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Six Tips for Holiday Safety

As Thanksgiving approaches, it becomes one of my favorite times of year. I love everything about the holiday season, something that can be difficult for people with food allergies to navigate. I am extremely lucky that all my extended family members are so accommodating. However, I have had these allergies for over 23 years and there was a bit of a learning curve in the beginning. Below are some tips to help you get through this holiday season:


1. Don't be afraid to stand your ground.


If you are uncomfortable being around food you are allergic to, make that clear to your hosts. Offer to walk them through the severity of your allergies and try to offer up a few holiday alternatives you can eat. As my mom has always said, don't say something negative and leave it as someone else's issue. People will likely respond better to a situation when they realize all of the things you can still eat. You're used to living with this allergy, so that list of goodies might come quicker to you than your host, which is why it is worth sharing.


2. Find out any labels/brands before the actual holiday.


Showing up to a cousin's house only to have her use a brand you never heard of is tricky. If I plan on eating, I always try to find out any companies that are being used before the big day. This allows me to reach out to ask my usual food allergy questions and see if they are safe for me to eat. If I didn't know the brand until the holiday, I might not be able to find all my answers on Google, and the company's customer service will be closed for the holiday.


3. If you're more comfortable, bring your own food.


With extended family, I have found it easier to bring my own food to eat. My family members have always gone out of their way to ensure there are absolutely no nuts (my worst allergen) around if I'm at the house. However, cross contamination and good manufacturing practices can be confusing for people who are not dealing with this on a regular basis. I am there to be spending time with my family, not to be hung up on my food. Everyone understands why I bring my food and I'm lucky that nobody makes me feel uncomfortable. I'd rather eat my meal from home and be able to focus on my family and having fun!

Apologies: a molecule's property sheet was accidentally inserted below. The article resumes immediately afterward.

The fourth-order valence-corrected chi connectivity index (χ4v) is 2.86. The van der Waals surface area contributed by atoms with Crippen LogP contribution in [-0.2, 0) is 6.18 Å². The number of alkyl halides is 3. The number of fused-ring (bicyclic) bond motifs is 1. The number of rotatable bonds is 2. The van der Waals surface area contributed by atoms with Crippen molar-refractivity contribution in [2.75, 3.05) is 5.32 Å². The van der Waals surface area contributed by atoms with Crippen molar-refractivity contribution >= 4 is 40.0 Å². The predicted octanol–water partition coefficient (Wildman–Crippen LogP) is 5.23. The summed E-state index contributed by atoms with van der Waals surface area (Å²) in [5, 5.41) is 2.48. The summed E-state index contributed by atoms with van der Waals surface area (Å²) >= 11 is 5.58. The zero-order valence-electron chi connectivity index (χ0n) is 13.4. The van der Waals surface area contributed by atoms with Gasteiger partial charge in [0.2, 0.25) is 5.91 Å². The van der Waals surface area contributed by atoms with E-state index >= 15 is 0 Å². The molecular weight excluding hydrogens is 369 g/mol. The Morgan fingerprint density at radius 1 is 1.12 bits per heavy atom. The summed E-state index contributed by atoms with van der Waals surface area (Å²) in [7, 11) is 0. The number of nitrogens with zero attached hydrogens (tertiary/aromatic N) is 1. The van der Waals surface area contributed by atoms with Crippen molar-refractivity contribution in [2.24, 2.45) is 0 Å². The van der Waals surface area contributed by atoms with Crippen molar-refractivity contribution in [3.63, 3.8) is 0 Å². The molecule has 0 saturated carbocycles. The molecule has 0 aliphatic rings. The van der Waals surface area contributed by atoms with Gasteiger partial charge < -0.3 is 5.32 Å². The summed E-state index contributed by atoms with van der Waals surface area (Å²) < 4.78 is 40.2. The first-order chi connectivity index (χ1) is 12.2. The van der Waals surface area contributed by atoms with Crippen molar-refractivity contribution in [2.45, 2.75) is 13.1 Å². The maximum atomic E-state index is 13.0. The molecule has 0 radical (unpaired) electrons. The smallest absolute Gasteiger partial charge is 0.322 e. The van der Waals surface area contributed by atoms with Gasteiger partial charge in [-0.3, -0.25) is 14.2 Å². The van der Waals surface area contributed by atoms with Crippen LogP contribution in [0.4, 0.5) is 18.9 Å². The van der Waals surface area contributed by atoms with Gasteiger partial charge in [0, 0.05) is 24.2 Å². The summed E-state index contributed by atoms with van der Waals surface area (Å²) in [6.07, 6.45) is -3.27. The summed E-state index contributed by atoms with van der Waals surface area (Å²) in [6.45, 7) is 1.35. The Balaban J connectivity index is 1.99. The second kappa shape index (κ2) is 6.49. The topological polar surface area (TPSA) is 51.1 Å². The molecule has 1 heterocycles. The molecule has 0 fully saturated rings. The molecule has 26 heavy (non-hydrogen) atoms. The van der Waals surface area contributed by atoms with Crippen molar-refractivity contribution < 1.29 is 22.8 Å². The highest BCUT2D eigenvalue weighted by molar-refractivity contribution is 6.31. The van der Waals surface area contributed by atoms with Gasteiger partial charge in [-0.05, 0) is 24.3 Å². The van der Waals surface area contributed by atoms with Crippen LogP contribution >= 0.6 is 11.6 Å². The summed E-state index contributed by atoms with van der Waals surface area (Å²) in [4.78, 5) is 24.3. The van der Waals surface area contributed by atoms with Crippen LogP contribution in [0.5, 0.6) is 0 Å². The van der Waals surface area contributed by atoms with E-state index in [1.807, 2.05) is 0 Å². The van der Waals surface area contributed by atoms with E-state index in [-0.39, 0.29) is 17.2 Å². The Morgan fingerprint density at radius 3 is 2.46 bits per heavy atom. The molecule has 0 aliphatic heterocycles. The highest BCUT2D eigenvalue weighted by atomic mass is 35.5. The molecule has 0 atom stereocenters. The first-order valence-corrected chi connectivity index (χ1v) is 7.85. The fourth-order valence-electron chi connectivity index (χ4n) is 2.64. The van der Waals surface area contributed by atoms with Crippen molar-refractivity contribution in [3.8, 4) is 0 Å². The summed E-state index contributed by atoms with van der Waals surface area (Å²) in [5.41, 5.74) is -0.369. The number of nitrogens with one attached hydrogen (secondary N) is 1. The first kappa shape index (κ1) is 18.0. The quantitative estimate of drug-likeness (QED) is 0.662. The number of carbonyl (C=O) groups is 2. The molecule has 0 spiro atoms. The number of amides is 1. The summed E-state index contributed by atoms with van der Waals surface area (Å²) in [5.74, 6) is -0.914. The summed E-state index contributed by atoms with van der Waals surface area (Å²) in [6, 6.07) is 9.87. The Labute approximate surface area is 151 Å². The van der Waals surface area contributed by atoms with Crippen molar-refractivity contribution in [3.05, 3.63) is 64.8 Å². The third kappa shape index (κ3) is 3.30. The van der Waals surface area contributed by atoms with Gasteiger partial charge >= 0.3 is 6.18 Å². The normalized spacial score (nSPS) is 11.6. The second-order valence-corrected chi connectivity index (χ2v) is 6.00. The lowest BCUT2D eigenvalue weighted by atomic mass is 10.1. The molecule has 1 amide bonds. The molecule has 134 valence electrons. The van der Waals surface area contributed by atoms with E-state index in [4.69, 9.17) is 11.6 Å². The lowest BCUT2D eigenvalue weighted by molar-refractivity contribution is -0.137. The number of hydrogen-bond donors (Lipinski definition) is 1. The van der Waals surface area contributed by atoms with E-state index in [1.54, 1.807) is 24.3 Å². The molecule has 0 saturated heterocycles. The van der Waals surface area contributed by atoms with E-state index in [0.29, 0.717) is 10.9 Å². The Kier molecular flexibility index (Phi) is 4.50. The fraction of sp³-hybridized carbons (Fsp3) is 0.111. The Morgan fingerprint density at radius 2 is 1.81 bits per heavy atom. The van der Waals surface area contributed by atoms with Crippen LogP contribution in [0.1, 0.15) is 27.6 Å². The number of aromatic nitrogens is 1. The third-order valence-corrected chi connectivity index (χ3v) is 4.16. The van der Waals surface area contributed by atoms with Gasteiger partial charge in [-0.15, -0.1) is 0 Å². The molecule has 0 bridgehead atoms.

4. Always bring a safe dessert.


My mom is basically the dessert queen. She has been making homemade versions of every candy, cookie, and cake imaginable since I was little. Wherever we go, we always bring a tray of desserts. This allows me to have something safe that everyone else is eating and not feel like an "outcast." I always understood my allergies, but when I was little, dessert was tough. That's why my mom always made the best looking dessert in the room! Now, there are so many alternatives you can buy, so if baking isn't your thing you can still provide something sweet and safe.


5. Prepare for the unexpected.


I often forget how tricky it can be navigating food allergies for a single day as it's my life. As careful as family members or hosts may be, mistakes do happen. They may accidentally put out their traditional trail mix without even thinking or have little chocolates sitting on everyone's plate. People are trying, but it is still hard to not get frustrated or upset. I always try to stay calm and just remind the host of my allergies. Majority of the time, they panic and feel incredibly guilty for forgetting. The allergen immediately gets put away, and we can move on with our celebrations. Most people I have come across want me to feel comfortable and safe in their home and appreciate when I speak up about my allergies.


6. Always bring your medications with you.


This one is so important. Auvi-Q or EpiPen, make sure it is with you at all times. Don't leave it in the car or at the bottom of a pile of jackets. Make sure they are somewhere easily accessible. I always know exactly where to find both mine and my mom's purse, each containing my Auvi-Q's, in case something were to happen. Being prepared is the first step in ensuring holiday safety.


I absolutely love spending the holidays with my family and really don't focus on my food allergies. Of course they are addressed every year, but we've adapted to focus on the time together, not just make it about the food. That being said, my parents host an amazing allergy friendly Thanksgiving, coming up with something new and creative for me each year. Stay tuned for this year's allergy friendly Thanksgiving recipes!




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